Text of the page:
Optimists may ask, however, whether this is not all a fuss about nothing. The theory indicates that this might be a problem but is there anything in practice to indicate it is. Unfortunately, yes. The TARGET study provides a good example of the sort of difficulties encountered in practice (Senn, S., 2008). This was a study comparing Lumiracoxib, Ibuprofen and Naproxen in osteoarthritis. For practical reasons, centres were either enrolled in a sub-study comparing Lumiracoxib to Ibuprofen or one comparing Lumiracoxib to Naproxen. There were considerable differences between sub-studies in terms of baseline characteristics but not within sub-studies and there were even differences at outcome for lumiracoxib depending on which sub-study patients were enrolled in. This was not a problem for the way the trial was analysed, it was foreseen from the outset, but it provides a warning that differences between studies may be important.

Another example is provided by Collignon, O. et al. (2019). Looking at historical data on acute myeloid leukaemia (AML), they identified 19 studies of a proposed control treatment Azacitidine. However, the variation from study to study was such that the 1279 subjects treated in these studies would only provide, in the best of cases, as much information as 50 patients studied concurrently.

COVID Control

How have we done in the age of COVID? Not always very well. To give an example, a trial that received much coverage was one of hydroxychloroquine in the treatment of patients suffering from corona virus infection (Gautret, P. et al., 2020). The trial was in 20 patients and “Untreated patients from another center and cases refusing the protocol were included as negative controls.” The senior author Didier Raoult later complained of the ‘invasion of methodologists’ and blamed them and the pharmaceutical industry for a ‘moral dictatorship’ that physicians should resist and compared modellers to astrologers (Nau, J.-Y., 2020).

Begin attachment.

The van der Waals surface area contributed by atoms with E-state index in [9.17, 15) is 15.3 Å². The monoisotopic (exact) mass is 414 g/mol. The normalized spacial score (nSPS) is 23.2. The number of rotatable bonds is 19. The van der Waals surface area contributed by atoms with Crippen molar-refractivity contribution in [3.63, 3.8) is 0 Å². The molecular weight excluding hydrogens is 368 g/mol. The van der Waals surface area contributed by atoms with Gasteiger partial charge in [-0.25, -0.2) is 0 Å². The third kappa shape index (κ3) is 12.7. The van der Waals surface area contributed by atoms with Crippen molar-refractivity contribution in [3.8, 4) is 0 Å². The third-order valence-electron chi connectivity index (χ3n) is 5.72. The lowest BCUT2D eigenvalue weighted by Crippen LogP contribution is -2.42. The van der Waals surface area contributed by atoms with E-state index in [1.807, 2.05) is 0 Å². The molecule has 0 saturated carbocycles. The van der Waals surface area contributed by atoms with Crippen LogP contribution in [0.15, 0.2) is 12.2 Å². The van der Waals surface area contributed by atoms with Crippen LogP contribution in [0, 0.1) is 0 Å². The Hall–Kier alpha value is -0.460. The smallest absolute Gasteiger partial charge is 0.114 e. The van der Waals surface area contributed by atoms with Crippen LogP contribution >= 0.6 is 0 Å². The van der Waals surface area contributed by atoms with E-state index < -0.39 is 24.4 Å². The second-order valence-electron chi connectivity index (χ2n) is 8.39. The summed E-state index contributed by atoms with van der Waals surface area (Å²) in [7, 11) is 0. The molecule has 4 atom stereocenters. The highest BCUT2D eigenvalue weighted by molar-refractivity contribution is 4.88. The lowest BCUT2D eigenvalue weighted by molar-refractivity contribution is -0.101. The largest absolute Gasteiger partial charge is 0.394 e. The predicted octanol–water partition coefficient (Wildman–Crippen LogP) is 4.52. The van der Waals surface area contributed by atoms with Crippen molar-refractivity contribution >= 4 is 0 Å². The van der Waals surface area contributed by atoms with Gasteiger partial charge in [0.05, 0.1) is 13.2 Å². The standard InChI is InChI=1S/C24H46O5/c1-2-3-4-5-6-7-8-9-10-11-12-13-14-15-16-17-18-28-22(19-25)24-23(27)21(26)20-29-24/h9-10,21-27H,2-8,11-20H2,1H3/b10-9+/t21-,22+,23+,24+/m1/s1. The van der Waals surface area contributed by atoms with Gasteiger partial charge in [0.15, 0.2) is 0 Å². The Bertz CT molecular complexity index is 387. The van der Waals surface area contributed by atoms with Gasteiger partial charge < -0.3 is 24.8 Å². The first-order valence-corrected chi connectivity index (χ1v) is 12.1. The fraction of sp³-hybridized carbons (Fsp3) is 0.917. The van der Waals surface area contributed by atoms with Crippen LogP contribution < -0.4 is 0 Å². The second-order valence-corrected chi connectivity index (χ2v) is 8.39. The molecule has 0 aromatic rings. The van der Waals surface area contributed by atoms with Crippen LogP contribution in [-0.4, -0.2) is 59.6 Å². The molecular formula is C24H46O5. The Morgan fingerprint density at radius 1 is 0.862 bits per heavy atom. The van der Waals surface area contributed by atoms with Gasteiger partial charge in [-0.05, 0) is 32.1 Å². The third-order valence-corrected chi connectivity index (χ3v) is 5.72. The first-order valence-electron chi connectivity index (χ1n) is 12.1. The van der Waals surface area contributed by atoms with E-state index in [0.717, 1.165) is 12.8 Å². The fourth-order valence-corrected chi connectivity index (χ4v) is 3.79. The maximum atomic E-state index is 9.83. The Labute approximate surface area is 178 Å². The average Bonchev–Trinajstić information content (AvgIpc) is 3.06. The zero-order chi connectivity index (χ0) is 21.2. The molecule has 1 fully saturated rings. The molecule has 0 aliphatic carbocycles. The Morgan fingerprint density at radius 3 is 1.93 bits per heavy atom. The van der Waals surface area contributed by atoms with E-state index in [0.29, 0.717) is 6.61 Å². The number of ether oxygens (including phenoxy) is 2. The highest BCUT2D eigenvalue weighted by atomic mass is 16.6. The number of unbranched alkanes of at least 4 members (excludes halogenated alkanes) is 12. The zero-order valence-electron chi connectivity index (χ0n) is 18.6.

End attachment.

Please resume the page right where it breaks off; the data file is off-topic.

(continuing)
However, the statistical analysis section of the paper has the following to say

Statistical differences were evaluated by Pearson’s chi-square or Fisher’s exact tests as categorical variables, as appropriate. Means of quantitative data were compared using Student’s t-test.

Now, Karl Pearson, RA Fisher and Student were all methodologists. So, Gautret, P. et al. (2020) do not appear to be eschewing the work of methodologists, far from it. They are merely choosing to use this work inappropriately. But nature is a hard task-mistress and if outcome varies considerably amongst those infected with COVID-19, and we know it does, and if patients vary from centre to centre, and we know they do, then variation from centre to centre cannot be ignored and trials in which patients have not been randomised concurrently cannot be analysed as if they were. Fisher’s exact test, Pearson’s chi-square and Student’s t will underestimate the variation.

The moral dictatorship of methodology

Methodologists are, indeed, moral dictators. If you do not design your investigations carefully you are on the horns of a dilemma. Either, you carry out simplistic analyses that are simply wrong or you are condemned to using complex and often unconvincing modelling. Far from banishing the methodologists, you are holding the door wide open to let them in.


This is based on work that was funded by grant 602552 for the IDEAL project under the European Union FP7 programme and support from the programme is gratefully acknowledged.


Collignon, O., Schritz, A., Senn, S. J., & Spezia, R. (2019). Clustered allocation as a way of understanding historical controls: Components of variation and regulatory considerations. Statistical Methods in Medical Research, 962280219880213

Gautret, P., Lagier, J. C., Parola, P., Hoang, V. T., Meddeb, L., Mailhe, M., . . . Raoult, D. (2020). Hydroxychloroquine and azithromycin as a treatment of COVID-19: results of an open-label non-randomized clinical trial. Int J Antimicrob Agents, 105949

Nau, J.-Y. (2020). Hydroxychloroquine : le Pr Didier Raoult dénonce la «dictature morale» des méthodologistes.  Retrieved from https://jeanyvesnau.com/2020/03/28/hydroxychloroquine-le-pr-didier-raoult-denonce-la-dictature-morale-des-methodologistes/

Schmidli, H., Gsteiger, S., Roychoudhury, S., O’Hagan, A., Spiegelhalter, D., & Neuenschwander, B. (2014). Robust meta‐analytic‐predictive priors in clinical trials with historical control information. Biometrics, 70(4), 1023-1032